Why Do They Stare At Your Oxygen?

Why Do They Stare At Your Oxygen?

I’m sure that if you have been wearing oxygen for an extended length of time, you have come across people who stare at you. It’s as if they have never seen an oxygen line or container before in their lives! My mom would say it was “like a cow staring at a new gate” (true Southern expression right there). Their expression is full of confusion, and the stare is deep, as if seeing through you. Each stare makes you feel as if you are an alien or maybe like you have three eyes. Maybe it makes you even more self-conscious of this new way of life, and maybe it makes you want to stop leaving the house at all.

What are they thinking? I’m sure that you have imagined what could possibly be going through their minds. They must have some idea of your situation, right? Then you begin to believe that their stares are a result of some kind of judgement that they have about your condition. They must think that I brought all of this on to myself, or maybe they think I should just stay at home because my oxygen is such a distraction to them.

Please allow me to give you an alternate perspective. Here are a few things that could be going through the mind of someone that is staring at you and your oxygen:

  • “I hope that I have that much courage when I get older.”
  • “I wonder if wearing that hurts.”
  • “You remind me of my mom.”
  • “I respect your courage!”
  • “What happens if you run out of oxygen?”
  • “I wonder if he (she) needs to wear that all the time. I can’t imagine needing to do that.”
  • “That is so wonderful to see someone with extra challenges getting out and enjoying life.”
  • “I wonder if she (he) would be offended if I offered to help.”
  • What happened that made you need to wear oxygen?”
  • “How does wearing that help you?”

Then there are those that really are thinking about absolutely nothing related to you.

  • “Did I turn off the stove?”
  • “Can we manage things on one salary?”
  • “I need to call my dad.”
  • “Did we let the dog out this morning?”
  • “I’m so tired; I feel like I’m staring. Oh no, I’m staring!”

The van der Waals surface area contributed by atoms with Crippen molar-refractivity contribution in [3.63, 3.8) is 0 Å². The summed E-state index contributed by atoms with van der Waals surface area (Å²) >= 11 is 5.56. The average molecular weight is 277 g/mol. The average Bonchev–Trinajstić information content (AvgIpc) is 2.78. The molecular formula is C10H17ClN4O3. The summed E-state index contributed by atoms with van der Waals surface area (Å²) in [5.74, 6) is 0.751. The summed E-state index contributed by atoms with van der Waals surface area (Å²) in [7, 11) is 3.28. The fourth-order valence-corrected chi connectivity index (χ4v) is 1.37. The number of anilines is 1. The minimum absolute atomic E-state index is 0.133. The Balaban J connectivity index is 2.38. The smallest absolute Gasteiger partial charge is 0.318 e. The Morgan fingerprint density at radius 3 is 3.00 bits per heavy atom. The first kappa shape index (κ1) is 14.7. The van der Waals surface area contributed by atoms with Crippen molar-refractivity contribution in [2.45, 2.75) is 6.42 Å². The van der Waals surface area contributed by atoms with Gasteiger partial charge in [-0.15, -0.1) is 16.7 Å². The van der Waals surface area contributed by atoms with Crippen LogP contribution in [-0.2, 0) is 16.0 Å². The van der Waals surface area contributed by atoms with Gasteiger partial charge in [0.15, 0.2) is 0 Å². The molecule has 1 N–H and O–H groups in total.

• “Squirrel!!” (If you’ve seen the Disney movie, Up, you know that reference.)

Now I’m sure that there are other people that are not caring or have no interest in helping you, but it would be equally wrong to assume that every person who stares at you does so with some kind of malicious intent in mind. I like to think that most people have good intentions and would never stare at you to make you feel bad or self-conscious.

It’s true that wearing the oxygen cannula gives people something to stare at, but in all actuality, it is simply something different in the scene in which you’re playing a part. Try not to draw conclusions about what someone is thinking. Choose to think it is not mean or uncaring. Instead, choose to believe that it is caring or completely random. Most likely you will never know someone’s thoughts, but what you allow yourself to believe will change how you see yourself. Ultimately that is what is important.

How you see yourself or how you think others see you, could be what has kept you from venturing out of the house. It is up to you!

This article represents the opinions, thoughts, and experiences of the author; none of this content has been paid for by any advertiser. The COPD.net team does not recommend or endorse any products or treatments discussed herein. Learn more about how we maintain editorial integrity here.

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